The Finished Product
This is a followup to a post from last summer where I did the same thing: www.reddit.com/r/DIY/comments/3b75y9/i_reseeded_my_lawn_this_year/
I had a number of people request that I do a followup in 2016, so here it is.
As is tradition, this is the end result as the first image, but before I show you what it looked like this spring, I want to remind you what it looked like last year.
Pretty bad. Most of the yard was dead and needed to be re-seeded.
November 8th, 2015
Still green. We didn't get snow for another 10 days.
Just wanted to show you what the grass looked like right before the snow fell.
2016 – Snow has finally melted
Thanks to another year with minimal snowfall and the presence of lawn murderers (An old dog and a small child), this is what my back yard looks like at the start of every year.
March 24th – Raking Begins
As soon as the yard is dry enough, I take the rakes to it. Alternating between a metal garden rake to loosen up the grass and all the crud sitting on top of it, and then a plastic leaf rake to collect it all.
Featuring: Lawn Murderer #1
March 25th – Snow's Back.
This is what I get for trying to do *anything* in March.
April 29th – Can we try this again?
After a month of snow then sun then snow again, here's a better look at the compacted dead crap on the grass. This needs to be raked away. In fact, getting rid of that is often all you need to do, and the lawn will fill itself in. The problem is that layer blocks the water and sunlight from reaching the soil and the roots, so very little can grow beneath it.
May 6th – The Railing and the Damage Done
It's not as bad as last year, but it's still pretty bad. This isn't going to grow in by itself.
We've raked a bunch of times and the "dead zone" boundaries are pretty clear. Tomorrow we start ripping this up and replacing it with new stuff.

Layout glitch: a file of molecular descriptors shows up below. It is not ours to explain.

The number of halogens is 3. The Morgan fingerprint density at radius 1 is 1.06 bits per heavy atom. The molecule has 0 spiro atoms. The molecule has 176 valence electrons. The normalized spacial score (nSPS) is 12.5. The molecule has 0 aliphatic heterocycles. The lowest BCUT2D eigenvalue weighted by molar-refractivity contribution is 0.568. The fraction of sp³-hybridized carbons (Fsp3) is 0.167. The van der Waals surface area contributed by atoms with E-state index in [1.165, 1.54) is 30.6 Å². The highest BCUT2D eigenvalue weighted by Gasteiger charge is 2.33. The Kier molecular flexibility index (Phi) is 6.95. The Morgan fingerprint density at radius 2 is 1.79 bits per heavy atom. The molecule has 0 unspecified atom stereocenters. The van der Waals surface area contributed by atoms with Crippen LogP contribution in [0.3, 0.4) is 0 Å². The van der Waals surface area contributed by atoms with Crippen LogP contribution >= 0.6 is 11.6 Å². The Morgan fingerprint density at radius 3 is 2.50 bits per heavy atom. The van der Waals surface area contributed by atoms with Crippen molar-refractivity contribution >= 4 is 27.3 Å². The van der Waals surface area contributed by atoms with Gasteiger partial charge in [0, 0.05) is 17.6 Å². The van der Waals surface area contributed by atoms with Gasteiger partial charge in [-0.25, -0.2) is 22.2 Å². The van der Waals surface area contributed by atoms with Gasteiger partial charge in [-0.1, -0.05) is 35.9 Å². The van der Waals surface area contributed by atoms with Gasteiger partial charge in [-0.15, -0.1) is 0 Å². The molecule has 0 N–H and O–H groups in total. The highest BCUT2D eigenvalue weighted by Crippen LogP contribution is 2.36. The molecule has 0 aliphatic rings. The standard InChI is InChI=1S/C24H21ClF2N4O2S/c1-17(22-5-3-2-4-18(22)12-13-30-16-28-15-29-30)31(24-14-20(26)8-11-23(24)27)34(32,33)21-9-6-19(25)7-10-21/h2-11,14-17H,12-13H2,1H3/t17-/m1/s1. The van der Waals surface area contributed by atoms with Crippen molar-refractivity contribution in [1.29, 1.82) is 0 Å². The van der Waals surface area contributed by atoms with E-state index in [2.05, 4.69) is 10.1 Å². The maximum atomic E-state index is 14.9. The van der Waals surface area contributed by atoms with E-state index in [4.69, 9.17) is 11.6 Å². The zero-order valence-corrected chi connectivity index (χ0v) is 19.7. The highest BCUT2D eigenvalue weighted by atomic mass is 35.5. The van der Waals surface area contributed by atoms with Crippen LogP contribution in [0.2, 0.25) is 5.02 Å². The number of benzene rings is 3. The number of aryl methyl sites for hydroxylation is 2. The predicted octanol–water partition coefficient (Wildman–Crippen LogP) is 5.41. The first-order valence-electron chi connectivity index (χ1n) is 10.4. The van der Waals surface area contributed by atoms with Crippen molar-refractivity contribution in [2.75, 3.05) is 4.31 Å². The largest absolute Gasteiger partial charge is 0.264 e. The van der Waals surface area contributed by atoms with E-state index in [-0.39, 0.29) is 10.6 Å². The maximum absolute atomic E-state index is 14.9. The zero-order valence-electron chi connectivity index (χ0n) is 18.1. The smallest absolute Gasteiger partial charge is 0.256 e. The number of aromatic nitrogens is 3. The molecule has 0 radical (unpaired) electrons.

May 7th – It Begins
I don't know why I keep using this stupid hand tiller. I should really just rent a gas one and be done with this part in a fraction of the time.
Anyway, the first step is to break up the dead stuff so it can be removed, or if you have a gas powered tiller and you can get it to be fine enough, you may even choose to just leave it there and build on top. I removed the old dead stuff.
WTF R U Doin? I worked hard to kill all that grass!
Remove the dead stuff
I made a nice big pile next to the tree while I debated what to do with the old soil. I could let the yard waste guys take it, or maybe start composting with it. Well, I'll deal with that later, for now it's a pile.
You could seed directly into this if you wanted, but adding new soil will always be better.
One Cubic Yard of Soil
If you have a pickup truck, this should cost in the area of $25 to $50. For a lawn my size, you only need one of these.
This soil is *heavy*. I have airbag suspension in the back to keep it riding level under load. Without that, it'd be squatting and there would be next to no suspension travel for bumps.
I love this part
I will never grow up. Dropping the tailgate and watching the soil maintain its shape never gets old.
Spread the New Dirt
Get in there nice 'n deep like.
Shovel the dirt from the truck into the wheelbarrow, then dump piles around the area. Spread it with an upside-down garden rake.
Still haven't decided how to deal with that pile.